The BdL set up complex borrow arrangements with local banks, whereby banks offered interest rates as high as 14 percent. These high rates, in turn, required new deposits to continue to pay the interest rates to the previous customers. Local banks used these deposits to make their own deposits with the BdL. The BdL used these funds for government spending, such as imports and interest payments – at favourable exchange rates.
By September 2019, the BdL could no longer curb the flow of money leaving the country or prevent the fall in the Lira. The following month, banks imposed severe restrictions on the amount of dollars that people could withdraw from their accounts, usually, it is about $200 a week. Those who kept their savings in dollar now cannot access their money, simply because there aren’t enough dollars in the Lebanese financial system. Even Lebanese expats who want to send money in dollars to family and friends in Lebanon cannot do so as the dollars are being confiscated by banks.
A Corrupt Political System
Ordinary Lebanese citizens maintain that the port explosion fits into a pattern of failed corrupt governance in Lebanon. The official response to the blast suggested that port officials were aware of the dangers posed by the store of ammonium nitrate, while reports have suggested that the prime minister’s office was told about the ammonium nitrate store in late July. Many believe that the incompetence at the centre of this tragedy reflects a multitude of failures committed by a corrupt political class and decades of economic mismanagement by successive governments.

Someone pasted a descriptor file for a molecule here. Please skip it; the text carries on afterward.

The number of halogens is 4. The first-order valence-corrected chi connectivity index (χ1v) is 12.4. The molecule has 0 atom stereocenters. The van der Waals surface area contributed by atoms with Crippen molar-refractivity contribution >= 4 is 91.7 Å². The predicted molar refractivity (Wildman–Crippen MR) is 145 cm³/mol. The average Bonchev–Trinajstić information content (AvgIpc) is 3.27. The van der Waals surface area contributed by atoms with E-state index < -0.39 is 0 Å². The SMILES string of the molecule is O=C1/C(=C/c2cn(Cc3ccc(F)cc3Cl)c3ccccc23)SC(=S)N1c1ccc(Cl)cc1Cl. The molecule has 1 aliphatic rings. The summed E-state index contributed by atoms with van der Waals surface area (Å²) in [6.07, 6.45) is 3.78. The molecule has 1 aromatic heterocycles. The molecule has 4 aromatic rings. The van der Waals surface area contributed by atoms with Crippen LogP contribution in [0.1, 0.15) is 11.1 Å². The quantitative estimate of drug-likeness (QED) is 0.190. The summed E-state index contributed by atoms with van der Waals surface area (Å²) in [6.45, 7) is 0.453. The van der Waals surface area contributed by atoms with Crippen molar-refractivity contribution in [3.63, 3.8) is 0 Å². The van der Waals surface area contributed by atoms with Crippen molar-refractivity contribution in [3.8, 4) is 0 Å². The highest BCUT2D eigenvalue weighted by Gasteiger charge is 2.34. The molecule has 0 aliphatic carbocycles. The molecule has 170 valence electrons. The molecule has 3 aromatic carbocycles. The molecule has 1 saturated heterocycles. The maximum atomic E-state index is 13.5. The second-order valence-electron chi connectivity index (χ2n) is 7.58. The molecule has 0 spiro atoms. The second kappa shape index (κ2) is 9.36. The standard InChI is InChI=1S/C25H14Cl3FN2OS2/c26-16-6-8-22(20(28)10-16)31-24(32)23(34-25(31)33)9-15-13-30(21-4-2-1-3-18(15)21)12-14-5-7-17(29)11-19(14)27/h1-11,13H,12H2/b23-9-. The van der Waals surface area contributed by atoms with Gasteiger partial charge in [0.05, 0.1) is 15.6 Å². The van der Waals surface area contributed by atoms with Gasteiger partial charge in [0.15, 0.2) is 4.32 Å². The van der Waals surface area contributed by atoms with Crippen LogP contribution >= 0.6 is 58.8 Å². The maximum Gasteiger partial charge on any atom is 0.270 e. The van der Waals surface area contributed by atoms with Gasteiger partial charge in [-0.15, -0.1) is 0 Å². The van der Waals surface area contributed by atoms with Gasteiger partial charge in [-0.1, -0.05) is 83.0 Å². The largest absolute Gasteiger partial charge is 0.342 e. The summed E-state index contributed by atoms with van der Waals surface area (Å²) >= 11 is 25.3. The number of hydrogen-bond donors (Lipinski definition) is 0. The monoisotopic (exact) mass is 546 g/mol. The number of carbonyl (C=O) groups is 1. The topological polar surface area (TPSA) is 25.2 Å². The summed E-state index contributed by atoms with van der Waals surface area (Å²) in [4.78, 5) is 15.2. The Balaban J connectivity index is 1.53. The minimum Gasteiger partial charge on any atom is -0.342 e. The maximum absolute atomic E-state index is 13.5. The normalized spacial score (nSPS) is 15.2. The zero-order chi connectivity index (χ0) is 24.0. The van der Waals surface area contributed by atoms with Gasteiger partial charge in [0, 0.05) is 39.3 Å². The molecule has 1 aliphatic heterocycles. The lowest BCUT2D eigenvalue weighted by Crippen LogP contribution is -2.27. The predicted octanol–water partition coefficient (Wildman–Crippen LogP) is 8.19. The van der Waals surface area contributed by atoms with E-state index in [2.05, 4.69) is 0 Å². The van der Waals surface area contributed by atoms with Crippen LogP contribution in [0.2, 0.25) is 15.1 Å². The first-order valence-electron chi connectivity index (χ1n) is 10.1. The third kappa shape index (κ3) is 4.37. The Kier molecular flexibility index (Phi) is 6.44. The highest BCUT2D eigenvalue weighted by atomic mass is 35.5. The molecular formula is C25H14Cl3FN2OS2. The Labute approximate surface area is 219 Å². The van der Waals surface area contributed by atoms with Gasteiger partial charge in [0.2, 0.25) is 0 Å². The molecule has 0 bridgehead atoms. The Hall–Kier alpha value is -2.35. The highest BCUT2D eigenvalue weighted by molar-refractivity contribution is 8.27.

The Lebanese government’s debt levels are currently the third highest in the world. The inability to solve the economic crisis has resulted in continuous anti-government protests since October last year, sparked by former prime minister Saad Al-Hariri’s tax proposals on tobacco, petrol and WhatsApp’s voice messaging service. This was the straw that broke the camel’s back and thousands took to streets to protest the tax reforms, as well as wider issues of sectarian quotas and government corruption. The protests resulted in Al-Hariri’s resignation. However, despite promising change, Hasan Diab’s successive government failed to implement a coherent strategy to deal with the crisis and discontent with the current system grew.
On Aug. 8, 2020, four days following the blast, demonstrators stormed government buildings and took to the streets with banners demanding politicians to “Resign or Hang.” Lebanon’s information minister, Manal Abdel-Samad, resigned the same day, apologising for failing the Lebanese people over the blast. Her resignation, she stated, was made “given the magnitude of the catastrophe” and “in response to the public will for change.” Later the environment minister resigned. By Sunday evening, Aug. 9, nine MPs had resigned with more expected to follow. On Monday Aug. 10, Prime Minister Hassan Diab announced the resignation of his government.
A turning point for Lebanon?
For decades, sectarianism and division have effectively been constitutionalised. Article 24 of Lebanon’s constitution, adopted in 1926, specifies that Christians and Muslims must have equal number of seats in parliament. As a condition of independence in 1943, all parties agreed that the President must be a Maronite Christian, the Prime Minister a Sunni Muslim, and the speaker of Parliament Shia Muslim. Carving up political power among its religions and sects may have helped keep the peace by ensuring that all Lebanese have a say in government. However, it has also enabled powerful elites, whose power is guaranteed, to hand out jobs based on sect and patronage. The endemic corruption within this system has plundered ministries and lead to economic collapse. The blast is being widely seen in Lebanon as a symbol of the rottenness of the state.